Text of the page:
Emergent books typically have more text than books at the pre-emergent level but still feature large print and plenty of white space. Emergent readers have more text to decode and a more complex storyline to follow.
Children at the emergent reading level will:
Activities to do at home:
- Recognize many of the "Words to Know"
- Use beginning and ending sounds to figure out simple words
- Listen to themselves read, stop when they make an error and go back and correct the error themselves
- Begin to recognize and read word endings, such as -s, -es, -ing, -er, etc.
- Have your child point to each word on the page as you read. This beginning literacy strategy will assist children with making print/story/illustration connections. This skill also helps build a child's tracking skills from one line of text to the next one.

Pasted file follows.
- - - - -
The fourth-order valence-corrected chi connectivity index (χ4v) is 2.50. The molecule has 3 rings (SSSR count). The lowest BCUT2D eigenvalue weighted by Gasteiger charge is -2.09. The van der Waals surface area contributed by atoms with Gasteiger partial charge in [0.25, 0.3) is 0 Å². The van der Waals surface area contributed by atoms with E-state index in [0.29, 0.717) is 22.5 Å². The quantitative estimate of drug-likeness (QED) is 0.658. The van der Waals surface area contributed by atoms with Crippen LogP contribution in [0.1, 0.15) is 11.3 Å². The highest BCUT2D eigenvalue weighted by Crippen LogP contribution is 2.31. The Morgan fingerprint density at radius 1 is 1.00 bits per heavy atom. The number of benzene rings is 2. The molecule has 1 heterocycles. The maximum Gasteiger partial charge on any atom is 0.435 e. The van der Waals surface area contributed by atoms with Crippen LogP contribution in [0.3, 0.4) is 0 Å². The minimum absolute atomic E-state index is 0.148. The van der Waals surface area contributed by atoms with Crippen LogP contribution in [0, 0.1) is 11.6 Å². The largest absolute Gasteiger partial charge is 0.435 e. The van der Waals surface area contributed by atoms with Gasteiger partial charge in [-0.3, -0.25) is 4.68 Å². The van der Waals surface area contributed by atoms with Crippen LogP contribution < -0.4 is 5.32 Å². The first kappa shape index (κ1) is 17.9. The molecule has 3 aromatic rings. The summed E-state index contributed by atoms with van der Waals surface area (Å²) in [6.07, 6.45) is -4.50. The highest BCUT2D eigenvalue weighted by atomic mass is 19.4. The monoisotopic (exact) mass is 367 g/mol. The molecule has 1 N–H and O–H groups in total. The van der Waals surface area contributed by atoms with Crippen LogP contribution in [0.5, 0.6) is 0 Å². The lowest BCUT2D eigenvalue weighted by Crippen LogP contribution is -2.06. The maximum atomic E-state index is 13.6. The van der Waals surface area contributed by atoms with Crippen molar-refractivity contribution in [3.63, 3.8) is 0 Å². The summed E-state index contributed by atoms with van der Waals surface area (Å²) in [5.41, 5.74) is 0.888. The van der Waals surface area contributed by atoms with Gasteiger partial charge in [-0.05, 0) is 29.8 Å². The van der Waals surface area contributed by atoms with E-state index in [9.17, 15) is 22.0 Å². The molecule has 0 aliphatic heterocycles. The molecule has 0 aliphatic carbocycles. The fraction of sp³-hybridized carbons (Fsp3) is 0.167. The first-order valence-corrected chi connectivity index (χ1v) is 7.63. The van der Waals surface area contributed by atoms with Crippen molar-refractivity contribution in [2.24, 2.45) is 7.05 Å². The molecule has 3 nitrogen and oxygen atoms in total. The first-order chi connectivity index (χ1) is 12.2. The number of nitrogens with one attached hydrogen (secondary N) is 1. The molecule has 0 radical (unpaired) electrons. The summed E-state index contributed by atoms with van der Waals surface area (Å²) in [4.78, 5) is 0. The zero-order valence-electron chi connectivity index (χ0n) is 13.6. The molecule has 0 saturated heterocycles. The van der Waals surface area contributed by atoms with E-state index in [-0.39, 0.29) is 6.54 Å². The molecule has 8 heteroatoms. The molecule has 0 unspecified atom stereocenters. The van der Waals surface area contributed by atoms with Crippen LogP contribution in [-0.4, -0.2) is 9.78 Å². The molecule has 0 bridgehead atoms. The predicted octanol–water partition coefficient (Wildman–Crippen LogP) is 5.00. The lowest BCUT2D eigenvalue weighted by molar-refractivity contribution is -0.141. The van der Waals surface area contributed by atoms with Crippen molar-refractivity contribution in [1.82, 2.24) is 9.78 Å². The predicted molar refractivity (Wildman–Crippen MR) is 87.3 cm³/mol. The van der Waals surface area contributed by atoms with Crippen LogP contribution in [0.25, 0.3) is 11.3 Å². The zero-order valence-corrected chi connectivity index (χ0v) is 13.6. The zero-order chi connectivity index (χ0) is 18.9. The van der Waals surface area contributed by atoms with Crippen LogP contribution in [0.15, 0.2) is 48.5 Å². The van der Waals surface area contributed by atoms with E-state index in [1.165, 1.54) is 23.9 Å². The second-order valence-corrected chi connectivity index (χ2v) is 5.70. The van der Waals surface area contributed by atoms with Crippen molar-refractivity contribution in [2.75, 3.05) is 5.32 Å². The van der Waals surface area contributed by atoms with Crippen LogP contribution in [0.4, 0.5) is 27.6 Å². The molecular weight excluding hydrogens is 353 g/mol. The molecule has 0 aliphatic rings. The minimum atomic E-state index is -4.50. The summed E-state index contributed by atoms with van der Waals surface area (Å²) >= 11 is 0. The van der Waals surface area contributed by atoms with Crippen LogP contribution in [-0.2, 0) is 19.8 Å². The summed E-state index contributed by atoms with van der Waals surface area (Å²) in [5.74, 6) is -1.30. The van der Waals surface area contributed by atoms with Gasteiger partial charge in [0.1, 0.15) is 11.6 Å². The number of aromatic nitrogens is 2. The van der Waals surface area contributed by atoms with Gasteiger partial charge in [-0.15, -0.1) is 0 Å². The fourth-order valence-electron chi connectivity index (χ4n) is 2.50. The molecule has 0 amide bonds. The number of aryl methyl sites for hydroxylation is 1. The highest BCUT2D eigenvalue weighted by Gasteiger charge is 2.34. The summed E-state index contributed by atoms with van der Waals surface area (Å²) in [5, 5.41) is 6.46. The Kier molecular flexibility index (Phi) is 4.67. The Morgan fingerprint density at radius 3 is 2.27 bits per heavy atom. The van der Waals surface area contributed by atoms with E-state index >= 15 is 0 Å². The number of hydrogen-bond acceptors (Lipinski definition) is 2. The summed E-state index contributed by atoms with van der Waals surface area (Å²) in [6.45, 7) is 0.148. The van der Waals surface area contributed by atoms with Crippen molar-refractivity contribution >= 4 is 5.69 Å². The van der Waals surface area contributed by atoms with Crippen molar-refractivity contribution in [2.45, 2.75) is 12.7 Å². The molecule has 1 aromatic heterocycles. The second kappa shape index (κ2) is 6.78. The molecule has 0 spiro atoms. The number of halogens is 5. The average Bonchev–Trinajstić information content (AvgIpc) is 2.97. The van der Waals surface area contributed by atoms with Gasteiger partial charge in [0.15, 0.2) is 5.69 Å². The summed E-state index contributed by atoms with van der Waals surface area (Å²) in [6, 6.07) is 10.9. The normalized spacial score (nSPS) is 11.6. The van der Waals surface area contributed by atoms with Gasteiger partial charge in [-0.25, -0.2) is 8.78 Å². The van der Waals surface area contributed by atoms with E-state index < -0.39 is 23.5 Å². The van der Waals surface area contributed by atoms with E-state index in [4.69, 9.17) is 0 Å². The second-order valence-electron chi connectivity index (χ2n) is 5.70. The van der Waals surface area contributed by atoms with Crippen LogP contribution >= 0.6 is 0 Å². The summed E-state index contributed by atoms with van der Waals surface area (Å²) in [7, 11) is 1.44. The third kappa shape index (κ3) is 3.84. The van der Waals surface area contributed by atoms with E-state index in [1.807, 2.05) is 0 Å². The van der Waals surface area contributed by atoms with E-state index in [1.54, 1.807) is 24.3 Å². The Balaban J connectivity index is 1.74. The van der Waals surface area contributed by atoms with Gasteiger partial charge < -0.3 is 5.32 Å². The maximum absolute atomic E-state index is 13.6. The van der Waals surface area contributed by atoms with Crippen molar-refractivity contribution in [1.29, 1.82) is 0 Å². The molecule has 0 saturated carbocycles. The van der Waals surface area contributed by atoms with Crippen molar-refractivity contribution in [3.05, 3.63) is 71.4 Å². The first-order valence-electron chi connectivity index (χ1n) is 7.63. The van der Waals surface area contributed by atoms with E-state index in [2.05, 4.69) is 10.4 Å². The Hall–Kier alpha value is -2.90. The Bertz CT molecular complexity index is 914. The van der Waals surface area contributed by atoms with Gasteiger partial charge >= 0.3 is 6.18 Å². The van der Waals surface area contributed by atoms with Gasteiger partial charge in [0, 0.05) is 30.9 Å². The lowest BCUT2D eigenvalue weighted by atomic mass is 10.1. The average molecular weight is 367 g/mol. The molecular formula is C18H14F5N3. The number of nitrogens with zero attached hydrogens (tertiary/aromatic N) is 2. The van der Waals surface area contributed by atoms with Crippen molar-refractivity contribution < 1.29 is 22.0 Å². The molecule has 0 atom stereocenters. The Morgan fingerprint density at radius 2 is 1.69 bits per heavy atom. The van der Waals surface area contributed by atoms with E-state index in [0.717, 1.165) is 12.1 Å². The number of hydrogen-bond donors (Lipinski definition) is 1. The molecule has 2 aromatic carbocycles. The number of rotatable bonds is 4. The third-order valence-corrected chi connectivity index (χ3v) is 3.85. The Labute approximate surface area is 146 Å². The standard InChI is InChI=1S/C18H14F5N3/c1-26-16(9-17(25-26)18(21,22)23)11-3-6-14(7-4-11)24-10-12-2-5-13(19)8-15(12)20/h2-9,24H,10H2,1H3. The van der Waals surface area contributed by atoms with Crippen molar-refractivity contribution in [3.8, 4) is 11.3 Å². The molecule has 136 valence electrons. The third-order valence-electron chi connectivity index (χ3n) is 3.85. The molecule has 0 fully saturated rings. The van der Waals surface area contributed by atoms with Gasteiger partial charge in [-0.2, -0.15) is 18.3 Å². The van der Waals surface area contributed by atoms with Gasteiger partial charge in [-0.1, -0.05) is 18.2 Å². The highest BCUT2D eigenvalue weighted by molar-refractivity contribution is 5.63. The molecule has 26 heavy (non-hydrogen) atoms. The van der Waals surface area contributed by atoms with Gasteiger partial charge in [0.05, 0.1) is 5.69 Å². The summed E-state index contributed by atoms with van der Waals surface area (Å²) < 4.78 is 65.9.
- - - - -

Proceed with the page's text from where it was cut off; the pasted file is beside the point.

- Read the title of the book, as well as the author and illustrator. Look at the cover and ask your child to make a prediction. This will go a long way to ensure that a child incorporates prediction in his or her own reading practices. Prediction helps decipher words, picture clues and basic reading questions.
- Read aloud to your child. This allows adults to model fluency, accuracy, and expression. Read books that focus on sounds and rhymes (e.g., Hop on Pop by Dr. Seuss). Sound and rhyming activities foster phonological awareness (the understanding the sounds and meaning of spoken language).
Emergent Readers have orange labels on the spine.